Improving the energy efficiency of buildings is a priority for savings.

– In Burkina Faso’s Goudoubo camp, NGO offices are desperately short of power – they have no computers or air-conditioning. Investment in renewable forms of energy for this and other camp services such as street lighting and water pumping would enable better service provision, and could drive increased rural energy access among host populations across this area of the Sahel.

  • In all three countries, transport-fuel savings and air-quality improvements through fleet sharing and fuel-management practices would make sense. For example, a fleet-sharing pilot scheme led by UNICEF in five countries demonstrated that the vehicle fleets of agencies were 10–15 per cent too big, and that the initial investment could be recouped through the scheme within one year.

  • Opportunities to do things differently are routinely missed because decision-makers lack the requisite data on energy use, costs and alternatives. We make several recommendations for how humanitarian agencies, donors and host governments can open up to innovation in energy use and seize its benefits.

  • As part of their commitment to ‘do no harm’, humanitarian agencies should commit to reducing their emissions footprint in host countries, and set targets for phasing out the use of diesel for electricity generation. They can begin by following a ‘3M’ strategy:

– Measuring – collecting energy and emissions data.

– Monitoring – reporting on these data and identifying ‘low-hanging fruit’ where improvements would pay back an initial investment in a short period.

– Motivating – introducing emissions reduction targets as key performance indicators and encouraging entrepreneurial activities by country teams. This could include encouraging the development of partnerships that would allow country teams to contract for renewable energy services, or that would facilitate cooperation with other agencies on fleet management and logistics efficiency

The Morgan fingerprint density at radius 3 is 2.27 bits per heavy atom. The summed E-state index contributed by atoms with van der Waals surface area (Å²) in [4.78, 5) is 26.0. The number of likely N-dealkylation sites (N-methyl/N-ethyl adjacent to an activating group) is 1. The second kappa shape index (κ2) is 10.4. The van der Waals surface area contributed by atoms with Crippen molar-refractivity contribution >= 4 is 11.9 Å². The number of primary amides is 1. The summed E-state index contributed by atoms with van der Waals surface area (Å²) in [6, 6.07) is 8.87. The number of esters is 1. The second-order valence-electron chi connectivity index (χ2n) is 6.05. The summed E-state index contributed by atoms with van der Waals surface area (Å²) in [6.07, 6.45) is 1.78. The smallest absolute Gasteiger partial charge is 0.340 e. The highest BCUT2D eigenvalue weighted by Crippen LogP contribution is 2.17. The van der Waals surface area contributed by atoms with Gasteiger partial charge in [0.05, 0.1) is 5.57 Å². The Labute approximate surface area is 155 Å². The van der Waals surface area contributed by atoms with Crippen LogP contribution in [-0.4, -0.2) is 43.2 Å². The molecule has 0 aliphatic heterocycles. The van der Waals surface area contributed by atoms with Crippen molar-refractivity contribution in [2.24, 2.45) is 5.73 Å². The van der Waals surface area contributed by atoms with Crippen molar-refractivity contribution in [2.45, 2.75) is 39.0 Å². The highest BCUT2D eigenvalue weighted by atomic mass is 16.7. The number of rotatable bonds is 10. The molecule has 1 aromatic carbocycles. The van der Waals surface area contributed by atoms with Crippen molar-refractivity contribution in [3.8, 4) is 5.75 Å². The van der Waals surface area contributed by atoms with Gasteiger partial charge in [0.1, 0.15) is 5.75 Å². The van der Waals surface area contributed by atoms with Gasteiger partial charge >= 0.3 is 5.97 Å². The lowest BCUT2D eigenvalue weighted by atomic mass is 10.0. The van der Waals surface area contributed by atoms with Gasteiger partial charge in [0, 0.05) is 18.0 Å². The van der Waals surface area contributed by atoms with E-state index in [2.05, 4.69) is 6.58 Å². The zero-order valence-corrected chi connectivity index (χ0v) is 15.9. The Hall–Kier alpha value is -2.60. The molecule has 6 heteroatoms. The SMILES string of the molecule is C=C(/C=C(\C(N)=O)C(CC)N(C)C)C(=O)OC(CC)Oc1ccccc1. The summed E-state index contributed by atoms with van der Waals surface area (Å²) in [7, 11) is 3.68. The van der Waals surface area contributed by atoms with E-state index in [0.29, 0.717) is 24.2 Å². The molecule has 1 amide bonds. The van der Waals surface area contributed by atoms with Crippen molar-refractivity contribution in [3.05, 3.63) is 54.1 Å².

• We found that field staff often recognize the waste of resources and want to address the issue, but do not feel empowered to make change. Creating channels of communication for receiving ideas from field-office staff on how to improve energy sustainability, and working with them to integrate a culture of efficiency, would be an important step.

  • To back such initiatives, donors can take a number of steps. These will often require a multiyear financing approach – in line with Core Responsibility 5 of the UN-managed Agenda for Humanity. Donors can:

a) Require humanitarian agencies to provide a breakdown of energy cost projections in budgets, backed up with assumptions about consumption and costs. This should also be clearly demarcated in reporting on actual expenditure.

b) Ask what agencies are doing to reduce their fuel costs and emissions in-country.

c) Offer support for the scaling up of pilot schemes that have already proven their feasibility (such as the fleet-sharing model or solarization of a whole refugee camp) but that require dedicated efforts and technical capacity to enable future self-financing.

d) Provide guarantees to enable performance contracts with the private sector. Or contribute to a multi-country fund that would work to de-risk large, transformative energy-related investments.

  • To help agencies maximize benefits for local economies and minimize local environmental damage, governments of host countries should:

a) Ask humanitarian agencies what steps they are taking to reduce their vehicle impact and greenhouse gas emissions.

b) Include sustainable energy as a priority area in response and resilience plans. This will encourage donors to invest in energy projects that will leave a positive and sustainable legacy in the country, as is the case in Jordan.

c) In cases of prolonged displacement/humanitarian presence, consider facilitating infrastructure investments that will reduce energy and water demand in camps and harness local market expertise.

d) Consider partnerships with humanitarian agencies operating in remote locations to improve energy access for rural areas.

  • The multi-stakeholder Global Plan of Action for Sustainable Energy Solutions for Situations of Displacement, which launched in July 2018, offers a potential forum through which humanitarian agencies, governments, financiers and technical experts can learn from others in the field and form collaborations to increase their energy effectiveness.